India is known for its festivals. No matter when you travel, one thing to be certain of is that a festival has been, or is about to start. If you’re lucky, you have arrived just in time! One festival our India Travel Specialists team like to ensure they are in town for is the Holi Festival. Learn about the origins of this festival, what it looks like today and why you simply have to experience Holi for yourself!
When is it?
Holi celebrates many things, but one of those is the ending of winter and beginning of spring. Although usually celebrated in March or late February, the dates of the festival are set by the lunar calendar and vary year to year. The festival lasts from the evening to the end of the following day.
The Meaning Behind the Festival
Holi is grounded in various legends and is a celebration of good overcoming evil. It stems from the story of Prince Prahlad, who refused to worship his father as a god. He instead turned to the Hindu god, Vishnu. Angered by his defiance, the King and his daughter, Holika, plotted to kill Prahlad. Holika, who had a cloak that made her immune to fire, tricked him into sitting on a pyre with her and then lit it. As the flames grew, Holika’s cloak flew from her to Prahlad’s shoulders. He survived the flames and she perished in the fire.
Afterwards, Vishnu appeared to him in the form of a half-human and half-lion. Holi Festival takes its name from Holika, representing evil, and the good of Vishnu and Prahlad triumphing over her.
Holi is also known as the “festival of love”. It is thought that this originates from the story of the god, Krishna, and his love, Radha. Krishna had dark blue skin and complained to his mother that he yearned to have lighter skin like his love. She suggested that he paint Radha’s face any colour he please. He did, and their love remained strong. It is believed that this is why coloured powder, known as “gulal” is thrown today.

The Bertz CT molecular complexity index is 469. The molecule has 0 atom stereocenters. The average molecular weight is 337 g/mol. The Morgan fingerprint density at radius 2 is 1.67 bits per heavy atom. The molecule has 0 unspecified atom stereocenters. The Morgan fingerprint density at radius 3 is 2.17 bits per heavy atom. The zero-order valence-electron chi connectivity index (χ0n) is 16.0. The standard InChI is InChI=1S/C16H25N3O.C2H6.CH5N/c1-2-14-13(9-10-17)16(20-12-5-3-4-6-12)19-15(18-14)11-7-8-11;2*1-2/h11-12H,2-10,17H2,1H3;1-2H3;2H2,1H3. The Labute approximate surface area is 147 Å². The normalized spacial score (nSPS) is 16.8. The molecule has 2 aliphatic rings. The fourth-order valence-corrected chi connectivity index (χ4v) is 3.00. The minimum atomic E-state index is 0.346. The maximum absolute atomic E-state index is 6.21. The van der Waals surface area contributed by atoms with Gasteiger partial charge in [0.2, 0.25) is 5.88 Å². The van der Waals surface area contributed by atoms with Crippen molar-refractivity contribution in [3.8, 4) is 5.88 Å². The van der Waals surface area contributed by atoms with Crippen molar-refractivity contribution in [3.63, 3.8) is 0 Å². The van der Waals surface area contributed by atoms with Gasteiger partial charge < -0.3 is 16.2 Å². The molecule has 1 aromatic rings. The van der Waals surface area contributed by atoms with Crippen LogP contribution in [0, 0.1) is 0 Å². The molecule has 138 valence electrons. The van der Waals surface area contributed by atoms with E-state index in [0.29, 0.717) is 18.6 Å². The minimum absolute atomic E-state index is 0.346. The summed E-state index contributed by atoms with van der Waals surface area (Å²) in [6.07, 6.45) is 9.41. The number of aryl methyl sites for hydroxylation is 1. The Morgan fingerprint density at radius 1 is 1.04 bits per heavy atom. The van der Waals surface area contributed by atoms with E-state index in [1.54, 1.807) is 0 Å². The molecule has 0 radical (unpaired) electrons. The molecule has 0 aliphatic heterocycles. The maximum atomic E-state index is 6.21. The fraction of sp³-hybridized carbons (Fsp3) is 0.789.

Holi Festival Today
The first evening of Holi is Holika Dahan. It is celebrated around bonfires, which are built in the days prior. An effigy of Holika is placed upon these pyres, symbolising Vishnu overcoming evil in order to save Prahlad.
The following day is Rangwali Holi– you may know it as the “Festival of Colours”! People flock to the streets with pockets full of gulal, coloured water and water balloons, ready to douse each other in the vivid colours. Despite now being mainly made synthetically, powders were originally made with natural ingredients such as turmeric, beetroot and berry powder. Each colour represents a different meaning:
Where to Celebrate
India is a big country and deciding where to celebrate this exciting event may seem a challenge. Although you may be tempted to join the largest Holi celebrations in Mathura and Vrindavan, the Indian Travel Specialists suggest travelling north to Rajasthan. Jaipur, Jaisalmer, Pushkar and Jodhpur are all great places to experience this unique event from.
Furthermore, we recommend staying away from large crowds on the street. Join a private party with people you know (your hotel may be hosting one) or throw one of your own! Unfortunately, the festivities can encourage drunken behaviour and there can be safety issues.
Holi Top Tips
Holi is a truly unique festival and one that brings people together from all parts of India, as well as all over the world. This is a truly incredible event that is a must do when in India.
If you’d like to experience the Holi Festival and explore India but aren’t sure where to begin, the India Tours and Travel Specialists 15 day “Escorted India Tour Including The Holi Festival” may be perfect for you!
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